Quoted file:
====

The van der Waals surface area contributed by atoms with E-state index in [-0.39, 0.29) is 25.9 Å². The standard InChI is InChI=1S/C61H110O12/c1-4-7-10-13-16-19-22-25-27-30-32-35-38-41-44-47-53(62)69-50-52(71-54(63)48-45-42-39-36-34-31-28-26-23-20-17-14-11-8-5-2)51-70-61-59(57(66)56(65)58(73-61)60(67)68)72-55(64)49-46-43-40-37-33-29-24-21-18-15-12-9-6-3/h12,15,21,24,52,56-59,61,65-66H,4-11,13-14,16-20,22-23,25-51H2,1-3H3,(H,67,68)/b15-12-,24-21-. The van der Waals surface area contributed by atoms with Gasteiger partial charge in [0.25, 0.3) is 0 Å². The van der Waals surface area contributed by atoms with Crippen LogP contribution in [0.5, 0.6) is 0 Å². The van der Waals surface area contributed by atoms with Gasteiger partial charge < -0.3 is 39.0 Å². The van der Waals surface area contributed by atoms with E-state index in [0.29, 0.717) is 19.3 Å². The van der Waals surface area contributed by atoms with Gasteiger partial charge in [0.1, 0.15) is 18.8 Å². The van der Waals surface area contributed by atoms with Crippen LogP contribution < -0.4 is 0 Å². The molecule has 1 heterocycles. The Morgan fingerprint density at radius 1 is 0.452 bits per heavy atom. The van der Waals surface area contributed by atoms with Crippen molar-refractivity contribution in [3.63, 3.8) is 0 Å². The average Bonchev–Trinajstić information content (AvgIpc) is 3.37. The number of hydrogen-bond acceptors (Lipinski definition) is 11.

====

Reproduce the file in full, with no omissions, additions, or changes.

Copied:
The van der Waals surface area contributed by atoms with E-state index in [-0.39, 0.29) is 25.9 Å². The standard InChI is InChI=1S/C61H110O12/c1-4-7-10-13-16-19-22-25-27-30-32-35-38-41-44-47-53(62)69-50-52(71-54(63)48-45-42-39-36-34-31-28-26-23-20-17-14-11-8-5-2)51-70-61-59(57(66)56(65)58(73-61)60(67)68)72-55(64)49-46-43-40-37-33-29-24-21-18-15-12-9-6-3/h12,15,21,24,52,56-59,61,65-66H,4-11,13-14,16-20,22-23,25-51H2,1-3H3,(H,67,68)/b15-12-,24-21-. The van der Waals surface area contributed by atoms with Gasteiger partial charge in [0.25, 0.3) is 0 Å². The van der Waals surface area contributed by atoms with Crippen LogP contribution in [0.5, 0.6) is 0 Å². The van der Waals surface area contributed by atoms with Gasteiger partial charge < -0.3 is 39.0 Å². The van der Waals surface area contributed by atoms with E-state index in [0.29, 0.717) is 19.3 Å². The van der Waals surface area contributed by atoms with Gasteiger partial charge in [0.1, 0.15) is 18.8 Å². The van der Waals surface area contributed by atoms with Crippen LogP contribution < -0.4 is 0 Å². The molecule has 1 heterocycles. The Morgan fingerprint density at radius 1 is 0.452 bits per heavy atom. The van der Waals surface area contributed by atoms with Crippen molar-refractivity contribution in [3.63, 3.8) is 0 Å². The average Bonchev–Trinajstić information content (AvgIpc) is 3.37. The number of hydrogen-bond acceptors (Lipinski definition) is 11.